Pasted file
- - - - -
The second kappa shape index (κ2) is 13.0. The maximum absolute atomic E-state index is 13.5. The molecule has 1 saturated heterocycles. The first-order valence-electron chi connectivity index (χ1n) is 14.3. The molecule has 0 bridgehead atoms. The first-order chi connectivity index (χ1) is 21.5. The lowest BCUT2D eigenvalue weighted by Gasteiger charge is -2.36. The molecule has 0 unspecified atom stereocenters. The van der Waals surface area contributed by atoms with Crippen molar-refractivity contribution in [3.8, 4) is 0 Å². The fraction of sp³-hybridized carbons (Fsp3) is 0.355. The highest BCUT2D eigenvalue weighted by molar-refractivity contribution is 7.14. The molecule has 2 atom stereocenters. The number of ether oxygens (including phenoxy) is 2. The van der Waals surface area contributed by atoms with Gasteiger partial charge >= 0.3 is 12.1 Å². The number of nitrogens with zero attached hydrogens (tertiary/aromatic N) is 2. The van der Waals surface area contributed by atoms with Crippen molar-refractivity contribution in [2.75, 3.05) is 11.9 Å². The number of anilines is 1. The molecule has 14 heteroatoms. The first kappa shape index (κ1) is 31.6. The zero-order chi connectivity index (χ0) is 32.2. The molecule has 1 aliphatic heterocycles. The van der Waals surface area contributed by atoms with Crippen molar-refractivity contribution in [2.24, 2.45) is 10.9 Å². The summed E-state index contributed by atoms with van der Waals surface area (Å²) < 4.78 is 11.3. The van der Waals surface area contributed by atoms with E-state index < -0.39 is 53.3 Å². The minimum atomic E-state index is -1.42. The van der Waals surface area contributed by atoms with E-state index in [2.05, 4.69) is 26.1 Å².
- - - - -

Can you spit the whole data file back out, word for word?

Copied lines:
The second kappa shape index (κ2) is 13.0. The maximum absolute atomic E-state index is 13.5. The molecule has 1 saturated heterocycles. The first-order valence-electron chi connectivity index (χ1n) is 14.3. The molecule has 0 bridgehead atoms. The first-order chi connectivity index (χ1) is 21.5. The lowest BCUT2D eigenvalue weighted by Gasteiger charge is -2.36. The molecule has 0 unspecified atom stereocenters. The van der Waals surface area contributed by atoms with Crippen molar-refractivity contribution in [3.8, 4) is 0 Å². The fraction of sp³-hybridized carbons (Fsp3) is 0.355. The highest BCUT2D eigenvalue weighted by molar-refractivity contribution is 7.14. The molecule has 2 atom stereocenters. The number of ether oxygens (including phenoxy) is 2. The van der Waals surface area contributed by atoms with Gasteiger partial charge >= 0.3 is 12.1 Å². The number of nitrogens with zero attached hydrogens (tertiary/aromatic N) is 2. The van der Waals surface area contributed by atoms with Crippen molar-refractivity contribution in [2.75, 3.05) is 11.9 Å². The number of anilines is 1. The molecule has 14 heteroatoms. The first kappa shape index (κ1) is 31.6. The zero-order chi connectivity index (χ0) is 32.2. The molecule has 1 aliphatic heterocycles. The van der Waals surface area contributed by atoms with Crippen molar-refractivity contribution in [2.24, 2.45) is 10.9 Å². The summed E-state index contributed by atoms with van der Waals surface area (Å²) < 4.78 is 11.3. The van der Waals surface area contributed by atoms with E-state index < -0.39 is 53.3 Å². The minimum atomic E-state index is -1.42. The van der Waals surface area contributed by atoms with E-state index in [2.05, 4.69) is 26.1 Å².